Old Sport

Time is a baller's toughest foe

My opponent dribbled past half court with the fury of a crazed bull. He was about 6-foot-5, weighed 240 or so. His team was getting its ass kicked, and he was not happy about it. I positioned my 6-foot-1/2-inch, 195-pound frame just in front of the basket, directly in his path. I had two seconds to decide: OK, stand in there, let this guy bowl me over and draw the offensive foul or Don't be a fool, GET THE HELL OUT OF THE BULL'S WAY. I was six days shy of my 50th birthday, and we were winning by dozens of points. My teammates would not have objected had I chosen discretion over valor.

Like an idiot, I chose valor.

The bull never changed course. I turned slightly to absorb some of the blow, bounced off of him like a pinball and landed well out of bounds. I popped up quick-like, luckily no worse for the wear. The worst indignity? There was no foul call. The referee, as the cliché goes, swallowed his whistle. My valor had gone for naught. Guys on both benches laughed.

Such were the harrowing events of April 15 at my Thursday night over-30 basketball league on St. Pete Beach, where I'm a member of a 14-year team sponsored by the Sports Bar at Bay Pines.

It could've turned out not so funny. If I had landed wrong, my back might've gone out for, oh, the 237th time, and I would've walked stooped over for a week. I could've earned a fresh injury to go along with the plantar fasciitis in my right foot and tendinitis in my right knee.

But my lasting impression of the moment is not relief that I had escaped unharmed. It's that I had actually considered bailing out. Five years ago, it would never have entered my mind. You stand in there and take the charge, dammit, no questions asked. Truth be told, I've bailed out in similar situations over the last few years. My doctors and chiropractors and massage therapists say that's smart, that I need to "adapt my game" to my advanced age.

I say it sucks.

I'm over the hill, an old baller with a passion for the game that drastically outsizes my physical capabilities. I'd gladly play four times a week, but I've come to realize that my lower back condition (something that ends in "esis" that no one can seem to pronounce) allows me two at the most. I work out in the weight room three or four days out of seven and sometimes force myself onto the elliptical bike for some "cardio," but basically I do this to prolong my playing days.

If the end is not exactly near, it's at least imminent. I've never been a big fan of exercise. I like to play, and let the exercise part take care of itself. I'm dreading the time when I must resort strictly to a workout regimen to keep myself in decent shape.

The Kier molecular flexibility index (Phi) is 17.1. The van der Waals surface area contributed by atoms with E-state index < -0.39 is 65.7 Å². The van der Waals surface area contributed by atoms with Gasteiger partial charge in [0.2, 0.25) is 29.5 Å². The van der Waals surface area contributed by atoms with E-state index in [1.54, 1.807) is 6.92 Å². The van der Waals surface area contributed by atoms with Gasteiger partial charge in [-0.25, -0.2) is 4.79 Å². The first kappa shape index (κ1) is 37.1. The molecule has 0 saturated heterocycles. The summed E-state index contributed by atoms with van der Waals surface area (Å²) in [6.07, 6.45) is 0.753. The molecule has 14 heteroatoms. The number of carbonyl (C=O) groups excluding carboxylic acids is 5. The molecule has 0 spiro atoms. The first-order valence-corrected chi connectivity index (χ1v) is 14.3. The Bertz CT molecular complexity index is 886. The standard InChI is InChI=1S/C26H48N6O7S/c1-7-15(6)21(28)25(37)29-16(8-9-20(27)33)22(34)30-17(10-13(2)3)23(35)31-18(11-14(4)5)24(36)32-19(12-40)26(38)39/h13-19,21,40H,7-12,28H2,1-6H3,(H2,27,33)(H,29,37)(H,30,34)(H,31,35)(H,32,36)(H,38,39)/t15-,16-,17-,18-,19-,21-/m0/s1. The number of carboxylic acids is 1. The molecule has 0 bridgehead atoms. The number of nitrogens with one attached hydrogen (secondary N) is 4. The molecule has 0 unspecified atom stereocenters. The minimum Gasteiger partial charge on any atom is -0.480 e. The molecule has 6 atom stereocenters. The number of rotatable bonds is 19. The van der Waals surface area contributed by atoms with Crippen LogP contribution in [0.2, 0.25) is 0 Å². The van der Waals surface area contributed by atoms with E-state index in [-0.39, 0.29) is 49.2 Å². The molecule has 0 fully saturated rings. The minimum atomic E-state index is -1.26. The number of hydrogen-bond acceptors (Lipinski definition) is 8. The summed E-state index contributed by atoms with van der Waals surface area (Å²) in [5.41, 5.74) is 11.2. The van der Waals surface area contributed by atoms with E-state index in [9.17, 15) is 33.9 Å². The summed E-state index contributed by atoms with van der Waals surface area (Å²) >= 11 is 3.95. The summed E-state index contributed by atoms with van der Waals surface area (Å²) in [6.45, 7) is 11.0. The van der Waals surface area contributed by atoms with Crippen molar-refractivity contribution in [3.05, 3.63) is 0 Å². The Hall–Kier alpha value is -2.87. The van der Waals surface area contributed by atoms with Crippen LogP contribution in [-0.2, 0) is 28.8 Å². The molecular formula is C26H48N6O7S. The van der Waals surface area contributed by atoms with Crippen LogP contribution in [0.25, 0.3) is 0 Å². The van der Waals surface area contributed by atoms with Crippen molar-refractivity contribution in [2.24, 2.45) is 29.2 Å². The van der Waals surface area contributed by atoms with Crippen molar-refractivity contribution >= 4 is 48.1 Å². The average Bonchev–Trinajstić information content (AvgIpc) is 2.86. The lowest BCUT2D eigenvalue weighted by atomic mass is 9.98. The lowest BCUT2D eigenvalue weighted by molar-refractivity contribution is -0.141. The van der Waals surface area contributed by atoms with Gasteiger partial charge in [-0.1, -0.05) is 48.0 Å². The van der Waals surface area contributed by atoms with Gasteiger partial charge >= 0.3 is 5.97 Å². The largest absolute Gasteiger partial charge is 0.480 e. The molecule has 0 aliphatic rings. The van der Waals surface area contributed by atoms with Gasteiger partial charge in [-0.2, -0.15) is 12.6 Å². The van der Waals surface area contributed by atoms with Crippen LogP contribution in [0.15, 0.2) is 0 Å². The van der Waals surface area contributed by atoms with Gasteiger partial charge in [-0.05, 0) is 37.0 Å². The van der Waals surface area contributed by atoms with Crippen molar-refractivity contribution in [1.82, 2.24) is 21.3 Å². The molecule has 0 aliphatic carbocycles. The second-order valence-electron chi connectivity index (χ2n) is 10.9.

There are other sports, yes. Tennis? I'd have to basically start from scratch. Golf? Too cerebral (oh, and I suck at it). Softball? With all due respect to you players out there, let's just say I wouldn't get the same juice from it. Triathlon? I can hear my back moan at the mention of the word. (Plus, I'm a lousy swimmer.) As a kid, with callous disregard for my later years, I got good at football, lacrosse and basketball. The first two are distant memories.

My plan is to keep hooping until pain trumps the fun. Hopefully that'll take awhile. In the meantime, I have to contend with my declining physical abilities, which bring their own set of problems.

Most of my teammates and opponents would tell you that I play very well — for 50. When I was 40, I played very well — period.

I used to be what old-schoolers call a "slasher," a guy quick with a dribble, who could get past his defender and take it to the rim. Now I tend to roam around the outside looking to catch a pass and shoot the 3-pointer. If the long jump-shots are clanking off the rim, though, it can make for a frustrating game. I was never what you'd call a defensive specialist, but I was competent. Now I generally match up with the worst player on the other team.

I would like to tell you that I have made these adjustments with quiet grace. Instead, they have caused me considerable angst and occasional torment. I've probably incurred more injuries in the last few years by being stubborn about it. I've been known to complain.

But lately I've been thinking … enough, already. It's time to put my waning abilities into perspective, time to discover ways to enjoy the game in the context of being a half-century old.

About The Author

Eric Snider

Eric Snider is the dean of Bay area music critics. He started in the early 1980s as one of the founding members of Music magazine, a free bi-monthly. He was the pop music critic for the then-St. Petersburg Times from ‘87-’93. Snider was the music critic, arts editor and senior editor of Weekly Planet/Creative...
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